Recently Amazon announced the GameOn Tournament Organizer, a new Twitch extension for its still-fledgling GameOn competitive gaming platform. The idea is to give Twitch streamers the opportunity to easily create tournaments on the fly, which streamers and their viewers can then compete in.
It’s a natural integration for the new gaming platform, since Amazon also owns Twitch.
Tournament Organizer has five games enabled at launch–Darwin Project from Scavenger Studios, Paladins Strike from Hi-Rez Studios, Overload from Revival Productions, Tactical Monsters Rumble Arena from Camex Games, and SCP: Secret Laboratory from Hubert. The company said SCUM from Devolver Digital will on deck soon. To create a tournament, streamers just add the extension to their channel page and generate the tournament in the available games with a few clicks. Players don’t have to exchange data.
We caught up with Marja Koopmans, Amazon’s director of competitive gaming, to ask a few questions about the new service.
Marja Koopmans, director of Amazon Competitive Gaming.Amazon
Heather Newman: How did this feature come about? Was it something streamers had requested, or viewers?
Marja Koopmans: At Amazon we start with our customers and work backwards. We’ve worked with game developers, creators, and players for some time, and discovered a demand from game developers for more tools to break through on Twitch and a demand from creators for an easier way to play with viewers and manage tournaments on Twitch. We saw an opportunity to bring these two needs together and worked very closely with Twitch, developers, and creators while designing the GameOn Tournament Organizer to ensure the technology would be a powerful tool for customers and generate excitement like all good competition should.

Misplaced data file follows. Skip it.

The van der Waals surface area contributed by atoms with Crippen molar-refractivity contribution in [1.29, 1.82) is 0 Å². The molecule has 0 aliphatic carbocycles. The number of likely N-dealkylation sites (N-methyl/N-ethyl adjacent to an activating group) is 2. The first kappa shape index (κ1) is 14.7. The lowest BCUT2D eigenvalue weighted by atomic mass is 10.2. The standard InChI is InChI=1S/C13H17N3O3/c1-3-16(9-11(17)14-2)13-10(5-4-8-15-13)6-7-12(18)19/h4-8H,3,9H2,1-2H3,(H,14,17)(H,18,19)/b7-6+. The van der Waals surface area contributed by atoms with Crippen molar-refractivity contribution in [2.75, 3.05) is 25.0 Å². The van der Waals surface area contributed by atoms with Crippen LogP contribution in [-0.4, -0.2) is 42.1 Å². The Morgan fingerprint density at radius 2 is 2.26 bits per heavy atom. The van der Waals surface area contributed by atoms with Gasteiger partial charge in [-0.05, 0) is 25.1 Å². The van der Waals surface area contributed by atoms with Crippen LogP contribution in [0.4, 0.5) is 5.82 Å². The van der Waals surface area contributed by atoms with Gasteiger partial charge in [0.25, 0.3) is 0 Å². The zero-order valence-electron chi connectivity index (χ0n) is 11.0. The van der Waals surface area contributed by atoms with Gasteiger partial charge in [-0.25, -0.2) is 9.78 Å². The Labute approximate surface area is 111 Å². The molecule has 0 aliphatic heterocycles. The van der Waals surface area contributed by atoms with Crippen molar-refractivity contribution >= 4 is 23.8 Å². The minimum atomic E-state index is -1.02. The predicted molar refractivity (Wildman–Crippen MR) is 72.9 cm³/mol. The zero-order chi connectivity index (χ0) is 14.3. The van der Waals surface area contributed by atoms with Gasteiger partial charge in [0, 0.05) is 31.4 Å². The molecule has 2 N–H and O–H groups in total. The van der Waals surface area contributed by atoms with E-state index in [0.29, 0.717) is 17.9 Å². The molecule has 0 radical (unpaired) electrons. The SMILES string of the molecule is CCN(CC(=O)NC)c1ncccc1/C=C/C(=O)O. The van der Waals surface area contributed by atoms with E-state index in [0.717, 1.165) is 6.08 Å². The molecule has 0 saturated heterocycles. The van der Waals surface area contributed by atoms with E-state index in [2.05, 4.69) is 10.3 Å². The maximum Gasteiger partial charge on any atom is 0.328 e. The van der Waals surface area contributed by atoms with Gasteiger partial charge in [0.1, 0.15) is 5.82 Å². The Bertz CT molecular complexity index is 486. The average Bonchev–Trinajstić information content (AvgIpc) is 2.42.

Newman: How involved do you think viewers want to be in Twitch celebrities’ gaming? How does watching streams differ from traditional viewing of movies and TV?
Koopmans: While you can’t walk onto a movie set, you can play a game, which makes gaming a unique form of entertainment. And we believe there’s a number of viewers who would like to become players, especially if it deepens their connection to their favorite creators. But if you aren’t already very talented, your options for joining competitions and building your skills are generally limited. Our goal with GameOn is to reverse this paradigm by giving developers an easy way to generate tournaments and level the playing field for everyone. The extension builds on this by empowering creators to extend competition to their viewers, giving more people a chance to play.
Newman: Publishers need to build in support for Twitch GameOn tournaments. Do you feel there’s any conflict between this and publishers who already have tournament/competition infrastructure? How does Amazon envision that working?
Koopmans: We want to give customers—in this case, both developers and creators—choice regarding competition. Our APIs are flexible, so they can be used in conjunction with other extensions and services to power Twitch-based tournaments. We built GameOn Tournament Organizer to deepen connections between game developers, creators, and players beyond what others may provide and to make it incredibly easy. With our extension, creators can seamlessly generate and manage tournaments directly from their Twitch channel with a click.
To enable GameOn Tournament Organizer: developers need to integrate with GameOn, our set of easy-to-deploy APIs, then enable their games for the Extension. Our goal is to make it as seamless as possible.
Here’s what Scavenger Studios said about enabling the extension: “After initial discussions to learn about the use cases of the extension, we needed about one week of work from our online architect, UI/UX designer, and game designer to integrate GameOn Tournament Organizer.”
Newman: Who’s on the GameOn platform as a whole?
Koopmans: Today, GameOn Tournament Organizer is used by Hi-Rez, Revival, Scavengers, Camex and Hubert. Devolver Digital will also support the extension in the coming weeks. We’re having some other interesting conversations, but I don’t have anything else to share at the moment.
Newman: How does this new feature play into GameOn and Twitch’s long-term strategy for marketplace positioning?
Koopmans: I can’t speak for Twitch, but I can speak to GameOn. Our overall goal is to make it easier and more fun for more people to get involved in gaming competitions. GameOn Tournament Organizer, which helps developers break through on Twitch by giving creators a way to play with their viewers, is another step toward this goal.